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Access to child care is fundamental to women's economic security in Canada: What needs to happen

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Friendly, Martha
Publication Date: 
20 Mar 2017


This brief takes as a starting point that 21st century women's economic security is closely linked to decently paid employment. Thus, access to child care is fundamental to advancing women's economic security in Canada as it is evident that if mothers of young children are to be in the workforce, affordable care for their children is needed to cover their absence. Without child care, women with young children are less likely to be employed, undermining their own economic security as well as their families. This is not only so for low income women but for modest, middle and even high income women.


Other witnesses before this committee have offered considerable detail about the strong links between accessible child care and women's economic security. Thus, this brief will discuss how to move child care forward to support women's economic security better than it now does.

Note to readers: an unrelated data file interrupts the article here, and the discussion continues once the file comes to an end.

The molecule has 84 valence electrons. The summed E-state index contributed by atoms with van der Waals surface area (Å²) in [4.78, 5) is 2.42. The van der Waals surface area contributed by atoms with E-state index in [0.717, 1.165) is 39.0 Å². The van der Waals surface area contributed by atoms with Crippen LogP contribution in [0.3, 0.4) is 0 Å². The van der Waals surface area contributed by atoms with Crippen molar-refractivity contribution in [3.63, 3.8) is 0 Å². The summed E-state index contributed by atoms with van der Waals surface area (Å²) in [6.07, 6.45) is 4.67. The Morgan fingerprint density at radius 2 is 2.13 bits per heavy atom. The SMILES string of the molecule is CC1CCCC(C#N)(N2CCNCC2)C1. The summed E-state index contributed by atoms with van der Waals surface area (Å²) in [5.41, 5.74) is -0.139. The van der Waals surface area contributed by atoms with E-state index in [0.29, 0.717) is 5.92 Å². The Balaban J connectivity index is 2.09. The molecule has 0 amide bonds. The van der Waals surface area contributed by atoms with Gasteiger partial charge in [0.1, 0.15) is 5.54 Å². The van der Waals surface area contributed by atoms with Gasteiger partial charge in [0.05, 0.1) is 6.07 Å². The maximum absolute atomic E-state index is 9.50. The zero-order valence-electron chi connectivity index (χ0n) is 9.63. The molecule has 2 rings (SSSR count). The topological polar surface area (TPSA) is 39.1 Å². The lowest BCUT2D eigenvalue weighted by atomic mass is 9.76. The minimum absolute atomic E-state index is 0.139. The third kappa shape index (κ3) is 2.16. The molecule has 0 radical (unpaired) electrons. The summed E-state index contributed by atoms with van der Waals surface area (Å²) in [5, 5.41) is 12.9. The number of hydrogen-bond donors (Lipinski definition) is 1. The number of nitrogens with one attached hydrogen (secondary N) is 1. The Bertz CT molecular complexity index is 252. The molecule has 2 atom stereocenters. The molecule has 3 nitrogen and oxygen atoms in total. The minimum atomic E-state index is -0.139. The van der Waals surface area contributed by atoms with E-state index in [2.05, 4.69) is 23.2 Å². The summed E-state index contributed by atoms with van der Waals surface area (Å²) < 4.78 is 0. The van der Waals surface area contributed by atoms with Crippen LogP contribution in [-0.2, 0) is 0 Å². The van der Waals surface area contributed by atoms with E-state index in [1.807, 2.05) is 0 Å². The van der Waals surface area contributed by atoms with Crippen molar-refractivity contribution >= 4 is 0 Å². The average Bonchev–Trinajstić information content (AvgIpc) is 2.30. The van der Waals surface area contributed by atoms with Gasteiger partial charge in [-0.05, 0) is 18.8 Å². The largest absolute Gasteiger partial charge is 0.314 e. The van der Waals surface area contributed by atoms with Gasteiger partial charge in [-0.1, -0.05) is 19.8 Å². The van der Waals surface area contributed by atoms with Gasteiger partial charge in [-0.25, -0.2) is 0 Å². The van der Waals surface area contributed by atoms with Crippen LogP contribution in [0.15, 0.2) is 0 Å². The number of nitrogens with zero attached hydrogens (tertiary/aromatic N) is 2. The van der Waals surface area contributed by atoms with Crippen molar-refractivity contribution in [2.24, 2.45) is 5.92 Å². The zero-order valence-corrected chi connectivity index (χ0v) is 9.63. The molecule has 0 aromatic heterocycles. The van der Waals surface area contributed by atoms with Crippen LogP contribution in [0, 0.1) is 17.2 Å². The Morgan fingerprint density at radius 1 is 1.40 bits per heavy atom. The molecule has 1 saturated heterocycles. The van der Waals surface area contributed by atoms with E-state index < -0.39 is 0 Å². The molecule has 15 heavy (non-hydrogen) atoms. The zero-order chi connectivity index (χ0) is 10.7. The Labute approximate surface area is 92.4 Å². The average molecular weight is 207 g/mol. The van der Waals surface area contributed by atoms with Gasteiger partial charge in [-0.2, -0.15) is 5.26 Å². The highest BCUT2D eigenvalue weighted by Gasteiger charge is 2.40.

Two key characteristics of Canada's child care situation are of particular relevance to women's economic security: a) the severe space shortages in every province/territory, and b) sky-high parent fees in most of Canada that prevent many women and families from using a regulated space even if they can find one. These are both directly linked to structural aspects of Canadian child care policy and both are amenable to public policy solutions, as evidence from Quebec and other countries shows. Further, quality is a third main child care element pertinent to children and society as well as to mothers/parents. As considerable research shows that child care quality is key in determining whether it is beneficial or negative for children, quality—as well as the availability of spaces and whether they are affordable—needs to be taken into account.


The brief argues that Canada needs to develop a much improved child care situation based on the best evidence. Thus, to be successful, this development needs to be supported both by substantial public funding and by robust, well-designed policy at both federal and provincial/territorial levels. Without both of these—much more money and much more policy—real economic security will continue to be elusive for women in Canada.


-reprinted from Parliament of Canada